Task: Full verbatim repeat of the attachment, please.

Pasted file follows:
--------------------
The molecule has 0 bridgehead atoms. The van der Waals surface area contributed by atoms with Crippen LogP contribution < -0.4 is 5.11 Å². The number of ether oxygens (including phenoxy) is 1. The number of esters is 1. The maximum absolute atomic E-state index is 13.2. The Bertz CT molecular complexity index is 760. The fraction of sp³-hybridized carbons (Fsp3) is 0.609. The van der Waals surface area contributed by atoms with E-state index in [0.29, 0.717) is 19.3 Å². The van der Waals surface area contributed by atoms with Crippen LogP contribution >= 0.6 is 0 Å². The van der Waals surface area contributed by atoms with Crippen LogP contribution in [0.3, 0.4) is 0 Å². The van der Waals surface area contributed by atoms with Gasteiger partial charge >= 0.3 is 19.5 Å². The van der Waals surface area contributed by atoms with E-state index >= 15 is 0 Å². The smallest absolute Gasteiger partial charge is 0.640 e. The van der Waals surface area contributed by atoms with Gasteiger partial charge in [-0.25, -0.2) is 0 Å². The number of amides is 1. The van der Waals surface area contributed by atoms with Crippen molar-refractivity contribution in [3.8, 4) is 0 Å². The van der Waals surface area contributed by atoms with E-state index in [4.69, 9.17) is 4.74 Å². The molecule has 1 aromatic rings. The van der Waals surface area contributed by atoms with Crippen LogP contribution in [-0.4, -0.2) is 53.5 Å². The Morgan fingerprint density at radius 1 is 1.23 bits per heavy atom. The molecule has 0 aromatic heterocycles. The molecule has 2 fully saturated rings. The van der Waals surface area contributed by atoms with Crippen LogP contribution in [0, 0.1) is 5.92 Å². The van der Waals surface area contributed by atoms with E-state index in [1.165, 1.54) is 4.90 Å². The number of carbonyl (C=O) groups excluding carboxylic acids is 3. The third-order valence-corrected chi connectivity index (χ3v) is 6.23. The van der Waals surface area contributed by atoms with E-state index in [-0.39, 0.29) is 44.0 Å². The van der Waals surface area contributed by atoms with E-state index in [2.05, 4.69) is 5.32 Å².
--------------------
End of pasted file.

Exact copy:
The molecule has 0 bridgehead atoms. The van der Waals surface area contributed by atoms with Crippen LogP contribution < -0.4 is 5.11 Å². The number of ether oxygens (including phenoxy) is 1. The number of esters is 1. The maximum absolute atomic E-state index is 13.2. The Bertz CT molecular complexity index is 760. The fraction of sp³-hybridized carbons (Fsp3) is 0.609. The van der Waals surface area contributed by atoms with E-state index in [0.29, 0.717) is 19.3 Å². The van der Waals surface area contributed by atoms with Crippen LogP contribution >= 0.6 is 0 Å². The van der Waals surface area contributed by atoms with Crippen LogP contribution in [0.3, 0.4) is 0 Å². The van der Waals surface area contributed by atoms with Gasteiger partial charge >= 0.3 is 19.5 Å². The van der Waals surface area contributed by atoms with E-state index >= 15 is 0 Å². The smallest absolute Gasteiger partial charge is 0.640 e. The van der Waals surface area contributed by atoms with Gasteiger partial charge in [-0.25, -0.2) is 0 Å². The number of amides is 1. The van der Waals surface area contributed by atoms with Crippen molar-refractivity contribution in [3.8, 4) is 0 Å². The van der Waals surface area contributed by atoms with E-state index in [4.69, 9.17) is 4.74 Å². The molecule has 1 aromatic rings. The van der Waals surface area contributed by atoms with Crippen LogP contribution in [-0.4, -0.2) is 53.5 Å². The Morgan fingerprint density at radius 1 is 1.23 bits per heavy atom. The molecule has 0 aromatic heterocycles. The molecule has 2 fully saturated rings. The van der Waals surface area contributed by atoms with Crippen LogP contribution in [0, 0.1) is 5.92 Å². The van der Waals surface area contributed by atoms with E-state index in [1.165, 1.54) is 4.90 Å². The number of carbonyl (C=O) groups excluding carboxylic acids is 3. The third-order valence-corrected chi connectivity index (χ3v) is 6.23. The van der Waals surface area contributed by atoms with E-state index in [-0.39, 0.29) is 44.0 Å². The van der Waals surface area contributed by atoms with E-state index in [2.05, 4.69) is 5.32 Å².